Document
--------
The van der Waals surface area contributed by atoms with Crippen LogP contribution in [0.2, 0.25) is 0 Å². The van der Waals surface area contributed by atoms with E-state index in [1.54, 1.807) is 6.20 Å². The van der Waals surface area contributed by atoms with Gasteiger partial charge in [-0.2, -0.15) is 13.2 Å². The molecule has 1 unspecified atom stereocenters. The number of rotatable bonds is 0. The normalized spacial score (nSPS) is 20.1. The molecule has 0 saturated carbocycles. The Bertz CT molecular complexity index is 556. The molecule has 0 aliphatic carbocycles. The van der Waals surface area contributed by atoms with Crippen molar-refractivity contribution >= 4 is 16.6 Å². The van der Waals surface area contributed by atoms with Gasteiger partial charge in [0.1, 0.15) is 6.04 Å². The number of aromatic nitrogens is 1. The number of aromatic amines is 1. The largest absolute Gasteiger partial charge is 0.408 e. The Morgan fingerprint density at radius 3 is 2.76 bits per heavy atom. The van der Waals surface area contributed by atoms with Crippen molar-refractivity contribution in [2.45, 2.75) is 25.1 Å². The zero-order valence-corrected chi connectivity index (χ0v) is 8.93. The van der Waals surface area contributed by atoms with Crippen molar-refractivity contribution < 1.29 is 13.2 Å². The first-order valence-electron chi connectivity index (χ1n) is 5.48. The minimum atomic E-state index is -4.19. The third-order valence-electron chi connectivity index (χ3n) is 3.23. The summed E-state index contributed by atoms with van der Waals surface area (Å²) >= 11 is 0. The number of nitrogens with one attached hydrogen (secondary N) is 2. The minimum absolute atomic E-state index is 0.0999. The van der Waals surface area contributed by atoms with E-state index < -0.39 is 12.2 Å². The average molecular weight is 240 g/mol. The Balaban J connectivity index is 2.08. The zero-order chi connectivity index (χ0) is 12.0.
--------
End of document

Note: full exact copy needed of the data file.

The van der Waals surface area contributed by atoms with Crippen LogP contribution in [0.2, 0.25) is 0 Å². The van der Waals surface area contributed by atoms with E-state index in [1.54, 1.807) is 6.20 Å². The van der Waals surface area contributed by atoms with Gasteiger partial charge in [-0.2, -0.15) is 13.2 Å². The molecule has 1 unspecified atom stereocenters. The number of rotatable bonds is 0. The normalized spacial score (nSPS) is 20.1. The molecule has 0 saturated carbocycles. The Bertz CT molecular complexity index is 556. The molecule has 0 aliphatic carbocycles. The van der Waals surface area contributed by atoms with Crippen molar-refractivity contribution >= 4 is 16.6 Å². The van der Waals surface area contributed by atoms with Gasteiger partial charge in [0.1, 0.15) is 6.04 Å². The number of aromatic nitrogens is 1. The number of aromatic amines is 1. The largest absolute Gasteiger partial charge is 0.408 e. The Morgan fingerprint density at radius 3 is 2.76 bits per heavy atom. The van der Waals surface area contributed by atoms with Crippen molar-refractivity contribution in [2.45, 2.75) is 25.1 Å². The zero-order valence-corrected chi connectivity index (χ0v) is 8.93. The van der Waals surface area contributed by atoms with Crippen molar-refractivity contribution < 1.29 is 13.2 Å². The first-order valence-electron chi connectivity index (χ1n) is 5.48. The minimum atomic E-state index is -4.19. The third-order valence-electron chi connectivity index (χ3n) is 3.23. The summed E-state index contributed by atoms with van der Waals surface area (Å²) >= 11 is 0. The number of nitrogens with one attached hydrogen (secondary N) is 2. The minimum absolute atomic E-state index is 0.0999. The van der Waals surface area contributed by atoms with E-state index < -0.39 is 12.2 Å². The average molecular weight is 240 g/mol. The Balaban J connectivity index is 2.08. The zero-order chi connectivity index (χ0) is 12.0.